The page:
Wake up daily to our latest coverage of business done better, directly in your inbox.


Get your weekly dose of analysis on rising corporate activism.


The best of solutions journalism in the sustainability space, published monthly.

Select Newsletter

By signing up you agree to our privacy policy. You can opt out anytime.

Nithin Coca headshot

Costco Moves Into Organic Investments to Ensure Supply

By Nithin Coca

Costco is a retailer that believes paying its workers well and providing real benefits are profitable business practices. Now, the company is looking at working directly with farmers to ensure an ongoing supply of something that's in higher and higher demand from consumers – organics.

The idea is this: If Costco can invest in producers to help them transition to organic, then the retailer can rely on them through “first buyer” agreements and get more organic food for its stores. From the Seattle Times:

"Costco is loaning money to help San Diego-based Andrew and Williamson Fresh Produce buy equipment and 1,200 acres of land in the Mexican state of Baja California. But Costco is looking at expanding the initiative. The idea is to ensure a greater supply of organic foods at a time when demand is soaring but supply has not kept up.”

Costco is not alone in this. Chipotle (before the recent scandals) looked into running its own farms to ensure a ready supply of organic meat, a problem most recently highlighted when it had to stop selling pork for weeks at several stores late last year. In New York City, farmers markers are literally at capacity, unable to expand or bring in more fresh produce to meet unceasing demand.

Nationally, organics are booming. Sales of organic food jumped from $11.13 billion in 2004 to $35.95 billion in 2014, according to the Organic Trade Association. That is astounding growth, about 10 percent a year, far greater than the 2 percent for the food industry overall. And the fact is: If there was more organic produce, that number could be much, much higher.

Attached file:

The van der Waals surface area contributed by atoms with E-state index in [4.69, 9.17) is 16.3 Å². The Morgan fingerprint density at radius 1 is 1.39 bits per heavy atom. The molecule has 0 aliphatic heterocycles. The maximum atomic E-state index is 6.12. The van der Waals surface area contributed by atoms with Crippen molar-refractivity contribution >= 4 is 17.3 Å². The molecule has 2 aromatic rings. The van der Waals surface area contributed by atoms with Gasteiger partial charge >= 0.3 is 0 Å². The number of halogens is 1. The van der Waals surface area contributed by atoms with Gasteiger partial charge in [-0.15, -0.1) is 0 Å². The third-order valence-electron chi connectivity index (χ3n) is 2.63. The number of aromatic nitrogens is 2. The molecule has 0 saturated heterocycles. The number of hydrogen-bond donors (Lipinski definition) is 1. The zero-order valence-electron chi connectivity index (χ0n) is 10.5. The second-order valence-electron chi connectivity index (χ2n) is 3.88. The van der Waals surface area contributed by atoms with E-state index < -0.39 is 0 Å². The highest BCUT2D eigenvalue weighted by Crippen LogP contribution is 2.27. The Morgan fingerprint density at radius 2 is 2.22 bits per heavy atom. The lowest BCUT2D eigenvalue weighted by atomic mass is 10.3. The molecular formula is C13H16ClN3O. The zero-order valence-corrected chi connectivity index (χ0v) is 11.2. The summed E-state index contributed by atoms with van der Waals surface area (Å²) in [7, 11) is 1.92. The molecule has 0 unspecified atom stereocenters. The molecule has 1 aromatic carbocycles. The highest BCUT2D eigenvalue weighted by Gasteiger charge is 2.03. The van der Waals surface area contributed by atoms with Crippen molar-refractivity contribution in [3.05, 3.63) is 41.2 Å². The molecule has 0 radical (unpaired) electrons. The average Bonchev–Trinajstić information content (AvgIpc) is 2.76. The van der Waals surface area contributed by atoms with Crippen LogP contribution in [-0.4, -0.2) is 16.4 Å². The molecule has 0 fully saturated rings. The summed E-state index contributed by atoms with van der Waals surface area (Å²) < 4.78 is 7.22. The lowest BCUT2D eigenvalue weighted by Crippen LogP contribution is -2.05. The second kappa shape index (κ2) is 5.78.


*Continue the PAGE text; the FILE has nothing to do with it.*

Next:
Part of this is due to larger, structural issues – namely the vast control of agriculture by big companies, such as Tyson (chicken) or Monsanto (seeds). We've built a system that relies on monoculture, mass-produced, pesticide-heavy food, and transitioning that system into sustainable, organic agriculture is tough. Moreover, the vast majority of government incentives do not go to organic producers, but to the aforementioned mass farms.

Costco's move shows that companies have to play a more active role in their supply chains if they are to not only ensure ample supplies of ethical inputs, but also to meet consumer demand. If Costco can, through its investment, provide a larger supply of organics than its competitors, then you can bet this will show up on its bottom line.

Another thing Costco, Whole Foods and other retailers could do: Push for government policies that promote organics, through subsidy equality and an accounting system that incorporates organics' lower ecological footprints into pricing. Then the planet, consumers, and forward-thinking companies like Costco and its suppliers would all be better off.

Image credit: Stu pendousmat via Wikimedia

Nithin Coca headshot

Nithin Coca is a freelance journalist who focuses on environmental, social, and economic issues around the world, with specific expertise in Southeast Asia.

Read more stories by Nithin Coca